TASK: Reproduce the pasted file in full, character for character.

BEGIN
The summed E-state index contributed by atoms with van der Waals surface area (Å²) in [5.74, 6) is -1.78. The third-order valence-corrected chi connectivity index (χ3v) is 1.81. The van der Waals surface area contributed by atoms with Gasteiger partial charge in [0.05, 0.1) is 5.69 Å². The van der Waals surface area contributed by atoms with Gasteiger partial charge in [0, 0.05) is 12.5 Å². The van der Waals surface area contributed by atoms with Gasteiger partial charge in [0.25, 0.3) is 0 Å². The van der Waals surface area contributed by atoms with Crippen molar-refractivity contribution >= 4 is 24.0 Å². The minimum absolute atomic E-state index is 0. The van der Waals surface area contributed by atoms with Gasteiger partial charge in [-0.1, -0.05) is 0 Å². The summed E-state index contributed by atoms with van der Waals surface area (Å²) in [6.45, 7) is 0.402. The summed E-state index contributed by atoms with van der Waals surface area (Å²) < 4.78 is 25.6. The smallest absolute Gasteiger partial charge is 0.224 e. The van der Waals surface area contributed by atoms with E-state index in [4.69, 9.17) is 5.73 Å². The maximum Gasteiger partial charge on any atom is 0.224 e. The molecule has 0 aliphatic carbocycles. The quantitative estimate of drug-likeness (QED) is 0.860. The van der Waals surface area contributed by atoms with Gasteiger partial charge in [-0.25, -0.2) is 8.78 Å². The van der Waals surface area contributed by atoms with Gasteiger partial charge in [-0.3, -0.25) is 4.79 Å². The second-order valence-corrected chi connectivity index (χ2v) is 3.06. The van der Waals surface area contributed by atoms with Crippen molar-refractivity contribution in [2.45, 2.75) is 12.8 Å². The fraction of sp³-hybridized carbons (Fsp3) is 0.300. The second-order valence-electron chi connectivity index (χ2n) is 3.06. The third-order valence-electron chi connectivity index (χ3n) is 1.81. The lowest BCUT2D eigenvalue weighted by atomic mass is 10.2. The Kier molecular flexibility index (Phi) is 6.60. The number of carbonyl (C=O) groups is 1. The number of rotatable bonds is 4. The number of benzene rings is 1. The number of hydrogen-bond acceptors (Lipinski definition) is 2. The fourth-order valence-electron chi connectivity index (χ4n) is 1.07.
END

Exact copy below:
The summed E-state index contributed by atoms with van der Waals surface area (Å²) in [5.74, 6) is -1.78. The third-order valence-corrected chi connectivity index (χ3v) is 1.81. The van der Waals surface area contributed by atoms with Gasteiger partial charge in [0.05, 0.1) is 5.69 Å². The van der Waals surface area contributed by atoms with Gasteiger partial charge in [0, 0.05) is 12.5 Å². The van der Waals surface area contributed by atoms with Gasteiger partial charge in [0.25, 0.3) is 0 Å². The van der Waals surface area contributed by atoms with Crippen molar-refractivity contribution >= 4 is 24.0 Å². The minimum absolute atomic E-state index is 0. The van der Waals surface area contributed by atoms with Gasteiger partial charge in [-0.1, -0.05) is 0 Å². The summed E-state index contributed by atoms with van der Waals surface area (Å²) in [6.45, 7) is 0.402. The summed E-state index contributed by atoms with van der Waals surface area (Å²) < 4.78 is 25.6. The smallest absolute Gasteiger partial charge is 0.224 e. The van der Waals surface area contributed by atoms with E-state index in [4.69, 9.17) is 5.73 Å². The maximum Gasteiger partial charge on any atom is 0.224 e. The molecule has 0 aliphatic carbocycles. The quantitative estimate of drug-likeness (QED) is 0.860. The van der Waals surface area contributed by atoms with Gasteiger partial charge in [-0.25, -0.2) is 8.78 Å². The van der Waals surface area contributed by atoms with Gasteiger partial charge in [-0.3, -0.25) is 4.79 Å². The second-order valence-corrected chi connectivity index (χ2v) is 3.06. The van der Waals surface area contributed by atoms with Crippen molar-refractivity contribution in [2.45, 2.75) is 12.8 Å². The fraction of sp³-hybridized carbons (Fsp3) is 0.300. The second-order valence-electron chi connectivity index (χ2n) is 3.06. The third-order valence-electron chi connectivity index (χ3n) is 1.81. The lowest BCUT2D eigenvalue weighted by atomic mass is 10.2. The Kier molecular flexibility index (Phi) is 6.60. The number of carbonyl (C=O) groups is 1. The number of rotatable bonds is 4. The number of benzene rings is 1. The number of hydrogen-bond acceptors (Lipinski definition) is 2. The fourth-order valence-electron chi connectivity index (χ4n) is 1.07.